Local Health Department's Role in Fall Prevention

At a glance

Learn how a Seminole County, Florida health department developed a fall prevention pilot program for older adults and how evaluation efforts led to securing program funding.


Young man and older man on a couch looking at a clipboard
At Home Senior Fall Prevention Program

Falls are a leading cause of hip fractures, brain injuries, and death for older adults (aged > 65) in the United States. The Florida Department of Health in Seminole County (DOH-Seminole) conducted a community health needs assessment in 2019 which identified older adult falls as a key health issue in their community. In addition, emergency medical services (EMS) and area emergency departments were seeing an increase in older adult falls which strained both hospital and EMS resources. Better access to affordable, quality fall prevention activities became a priority.

The health department collaborated with community partners to implement the Senior Fall Prevention program and leveraged an existing mobile health program. This program includes a mobile unit that travels within Seminole County to regularly scheduled monthly stops including a community center, senior resource center, and senior living facility. The Senior Fall Prevention program offers environmental assessments, nutritional counseling and support, physical mobility assessments and interventions, and resources and referral services.

A Fall Prevention Coordinator from the health department conducted the home visits. The coordinator worked with each older adult to identify their unique risk factors, such as:

  • Medical conditions: Review current older adult's medical history
  • Medication use: Review which medications and how many
  • Physical mobility: Assess gait, strength, and balance using the Timed Up and Go (TUG) test, 30 second chair stand test, and/or 4-stage balance test, depending on physical ability
  • Vision and hearing impairment: Check vision and hearing and determine if it has been more than one year since they received exams from a specialist
  • Physical assessment: Determine blood pressure and possibility of postural hypotension, heart rate, and oxygen saturation
  • Environmental assessment: Scan inside and outside the home to identify hazards that may increase fall risk

The DOH-Seminole Fall Prevention Coordinator then offered strategies or referrals to address any identified risks. Examples of recommendations included:

  • Making nonstructural environmental fixes, such as taping down rugs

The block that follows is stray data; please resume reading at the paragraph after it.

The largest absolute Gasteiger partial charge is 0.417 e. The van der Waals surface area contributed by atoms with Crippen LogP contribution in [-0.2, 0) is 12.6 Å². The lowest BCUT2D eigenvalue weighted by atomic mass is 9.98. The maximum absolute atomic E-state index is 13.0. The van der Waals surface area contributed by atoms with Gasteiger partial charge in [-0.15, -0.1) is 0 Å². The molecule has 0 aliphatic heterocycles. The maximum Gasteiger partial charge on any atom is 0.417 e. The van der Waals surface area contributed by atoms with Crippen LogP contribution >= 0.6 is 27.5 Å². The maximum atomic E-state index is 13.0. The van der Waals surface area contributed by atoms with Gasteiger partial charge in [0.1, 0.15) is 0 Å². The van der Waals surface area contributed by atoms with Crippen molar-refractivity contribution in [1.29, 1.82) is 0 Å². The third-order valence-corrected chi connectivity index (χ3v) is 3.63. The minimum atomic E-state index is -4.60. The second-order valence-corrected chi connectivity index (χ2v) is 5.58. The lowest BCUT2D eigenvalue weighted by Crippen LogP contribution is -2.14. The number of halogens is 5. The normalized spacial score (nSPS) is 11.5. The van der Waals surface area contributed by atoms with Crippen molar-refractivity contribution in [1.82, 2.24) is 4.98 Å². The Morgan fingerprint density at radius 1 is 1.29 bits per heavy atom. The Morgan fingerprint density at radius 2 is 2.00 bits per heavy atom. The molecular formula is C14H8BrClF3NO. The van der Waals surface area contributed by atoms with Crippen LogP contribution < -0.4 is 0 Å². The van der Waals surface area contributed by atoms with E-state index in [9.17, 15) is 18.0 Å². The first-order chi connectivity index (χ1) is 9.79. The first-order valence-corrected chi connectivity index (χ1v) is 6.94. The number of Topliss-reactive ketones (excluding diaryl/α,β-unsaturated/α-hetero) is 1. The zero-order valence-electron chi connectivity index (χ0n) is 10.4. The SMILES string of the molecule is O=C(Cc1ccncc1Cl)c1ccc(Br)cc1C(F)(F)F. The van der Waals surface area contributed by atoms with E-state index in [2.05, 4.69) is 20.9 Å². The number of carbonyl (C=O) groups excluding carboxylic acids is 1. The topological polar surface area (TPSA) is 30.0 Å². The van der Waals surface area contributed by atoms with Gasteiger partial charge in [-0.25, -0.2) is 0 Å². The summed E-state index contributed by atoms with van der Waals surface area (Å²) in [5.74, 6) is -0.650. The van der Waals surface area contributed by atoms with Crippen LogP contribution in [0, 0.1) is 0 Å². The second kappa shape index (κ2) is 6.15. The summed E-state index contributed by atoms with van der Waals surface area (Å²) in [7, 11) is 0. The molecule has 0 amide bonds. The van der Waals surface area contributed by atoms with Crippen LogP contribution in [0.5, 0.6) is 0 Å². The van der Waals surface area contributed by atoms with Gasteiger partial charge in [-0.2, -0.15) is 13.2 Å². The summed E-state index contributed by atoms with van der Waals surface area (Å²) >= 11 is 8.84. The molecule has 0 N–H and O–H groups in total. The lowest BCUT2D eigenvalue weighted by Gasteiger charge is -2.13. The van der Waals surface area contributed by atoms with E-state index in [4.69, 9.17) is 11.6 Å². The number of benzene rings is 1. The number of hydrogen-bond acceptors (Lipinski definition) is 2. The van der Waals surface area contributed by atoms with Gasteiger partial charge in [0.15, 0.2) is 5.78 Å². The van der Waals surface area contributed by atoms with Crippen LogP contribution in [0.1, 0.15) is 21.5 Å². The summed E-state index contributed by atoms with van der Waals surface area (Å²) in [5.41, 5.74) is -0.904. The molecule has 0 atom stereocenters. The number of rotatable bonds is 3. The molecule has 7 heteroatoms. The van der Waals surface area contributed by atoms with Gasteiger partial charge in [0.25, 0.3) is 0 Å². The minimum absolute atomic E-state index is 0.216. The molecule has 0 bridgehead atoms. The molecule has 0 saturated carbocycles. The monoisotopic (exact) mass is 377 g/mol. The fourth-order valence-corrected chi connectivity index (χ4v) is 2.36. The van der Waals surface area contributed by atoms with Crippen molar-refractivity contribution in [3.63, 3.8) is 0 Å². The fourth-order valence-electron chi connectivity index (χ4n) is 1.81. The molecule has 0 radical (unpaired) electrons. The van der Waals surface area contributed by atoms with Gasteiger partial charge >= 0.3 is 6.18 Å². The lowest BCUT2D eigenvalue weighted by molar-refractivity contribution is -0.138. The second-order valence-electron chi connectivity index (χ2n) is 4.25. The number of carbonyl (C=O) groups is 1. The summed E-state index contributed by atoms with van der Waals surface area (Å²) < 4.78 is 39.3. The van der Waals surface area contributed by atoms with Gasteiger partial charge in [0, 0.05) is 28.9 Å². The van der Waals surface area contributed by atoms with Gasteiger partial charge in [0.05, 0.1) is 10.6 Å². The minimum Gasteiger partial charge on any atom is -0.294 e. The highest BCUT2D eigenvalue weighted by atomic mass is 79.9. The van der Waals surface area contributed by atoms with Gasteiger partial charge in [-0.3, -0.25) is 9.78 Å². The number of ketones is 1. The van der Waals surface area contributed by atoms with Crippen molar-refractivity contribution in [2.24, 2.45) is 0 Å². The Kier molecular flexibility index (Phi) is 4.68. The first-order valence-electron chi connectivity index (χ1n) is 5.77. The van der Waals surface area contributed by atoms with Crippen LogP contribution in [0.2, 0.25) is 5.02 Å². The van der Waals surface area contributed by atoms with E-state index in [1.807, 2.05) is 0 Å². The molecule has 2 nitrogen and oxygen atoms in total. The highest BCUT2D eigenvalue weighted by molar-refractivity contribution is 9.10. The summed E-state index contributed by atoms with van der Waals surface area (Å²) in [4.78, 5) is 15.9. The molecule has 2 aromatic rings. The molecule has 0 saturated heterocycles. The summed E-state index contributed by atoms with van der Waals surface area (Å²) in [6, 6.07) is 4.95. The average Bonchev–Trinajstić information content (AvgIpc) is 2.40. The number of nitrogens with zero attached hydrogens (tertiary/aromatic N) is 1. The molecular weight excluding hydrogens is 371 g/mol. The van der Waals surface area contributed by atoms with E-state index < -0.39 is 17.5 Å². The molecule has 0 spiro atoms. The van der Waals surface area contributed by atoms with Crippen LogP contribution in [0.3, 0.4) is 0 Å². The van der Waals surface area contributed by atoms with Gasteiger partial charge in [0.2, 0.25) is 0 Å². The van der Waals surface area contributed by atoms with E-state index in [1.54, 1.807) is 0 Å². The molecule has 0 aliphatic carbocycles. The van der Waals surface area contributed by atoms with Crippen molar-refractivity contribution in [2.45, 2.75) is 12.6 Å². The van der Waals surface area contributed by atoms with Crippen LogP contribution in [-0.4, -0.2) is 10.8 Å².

• Installing brighter bulbs for increased visibility
  • Providing non-skid rubber treads for bathtubs

Patient referrals connected older adults to services, such as:

  • Elderly affairs services
  • Physical therapy
  • Diabetes education
  • Free clinics
  • Doctors such as neurologists, audiologists, ophthalmologists
  • Nutrition education and food banks

Hospitalization rates‎

Before intervening, the health department found that between 2006 and 2017, hospitalization rates for older adult falls had more than tripled (98.8 hospitalizations per 100,000 older adults to 310.9 hospitalizations per 100,000 older adults) and the older adult fall death rate had doubled (3.0 deaths per 100,000 older adults to 6.1 deaths per 100,000 older adults).

The visiting coordinator also provided education and encouraged older adults to seek care from their primary care physician or from community resources.

The DOH-Seminole conducted a robust formative evaluation throughout this pilot program, with technical support from partners (National Association of County and City Health Officials, National Association of State EMS Officials, Health Communications Consultants Inc., CDC). DOH-Seminole was able to use data on the number of older adults referred to the program, the number of assessments conducted, number and types of referrals made, and program satisfaction to secure funds for the program for the next 5 years.

The DOH-Seminole Senior Fall Prevention program shows the critical role local health departments can play in identifying older adults at risk for falls and connecting them with fall prevention resources. For more information about how local health departments can work with clinicians and communities to prevent falls, visit NACCHO's Older Adult Fall Prevention site.